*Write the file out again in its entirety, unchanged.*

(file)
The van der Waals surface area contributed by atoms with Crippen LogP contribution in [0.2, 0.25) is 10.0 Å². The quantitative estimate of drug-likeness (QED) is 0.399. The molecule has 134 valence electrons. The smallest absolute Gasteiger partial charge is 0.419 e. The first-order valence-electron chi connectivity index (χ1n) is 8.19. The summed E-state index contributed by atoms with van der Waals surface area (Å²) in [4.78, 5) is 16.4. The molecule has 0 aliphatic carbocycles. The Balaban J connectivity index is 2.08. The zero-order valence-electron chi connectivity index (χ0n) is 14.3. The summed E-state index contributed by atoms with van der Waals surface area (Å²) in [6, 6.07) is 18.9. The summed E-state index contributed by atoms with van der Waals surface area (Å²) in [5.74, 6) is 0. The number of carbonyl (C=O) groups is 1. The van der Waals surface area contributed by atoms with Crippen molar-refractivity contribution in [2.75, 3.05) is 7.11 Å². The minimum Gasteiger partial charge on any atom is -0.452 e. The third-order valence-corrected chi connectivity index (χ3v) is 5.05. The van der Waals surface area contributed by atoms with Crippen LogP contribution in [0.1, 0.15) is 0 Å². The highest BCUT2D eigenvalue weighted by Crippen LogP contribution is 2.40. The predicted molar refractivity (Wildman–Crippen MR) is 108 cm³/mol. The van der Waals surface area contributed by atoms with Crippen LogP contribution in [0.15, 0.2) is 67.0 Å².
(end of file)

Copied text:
The van der Waals surface area contributed by atoms with Crippen LogP contribution in [0.2, 0.25) is 10.0 Å². The quantitative estimate of drug-likeness (QED) is 0.399. The molecule has 134 valence electrons. The smallest absolute Gasteiger partial charge is 0.419 e. The first-order valence-electron chi connectivity index (χ1n) is 8.19. The summed E-state index contributed by atoms with van der Waals surface area (Å²) in [4.78, 5) is 16.4. The molecule has 0 aliphatic carbocycles. The Balaban J connectivity index is 2.08. The zero-order valence-electron chi connectivity index (χ0n) is 14.3. The summed E-state index contributed by atoms with van der Waals surface area (Å²) in [6, 6.07) is 18.9. The summed E-state index contributed by atoms with van der Waals surface area (Å²) in [5.74, 6) is 0. The number of carbonyl (C=O) groups is 1. The van der Waals surface area contributed by atoms with Crippen molar-refractivity contribution in [2.75, 3.05) is 7.11 Å². The minimum Gasteiger partial charge on any atom is -0.452 e. The third-order valence-corrected chi connectivity index (χ3v) is 5.05. The van der Waals surface area contributed by atoms with Crippen LogP contribution in [0.1, 0.15) is 0 Å². The highest BCUT2D eigenvalue weighted by Crippen LogP contribution is 2.40. The predicted molar refractivity (Wildman–Crippen MR) is 108 cm³/mol. The van der Waals surface area contributed by atoms with Crippen LogP contribution in [0.15, 0.2) is 67.0 Å².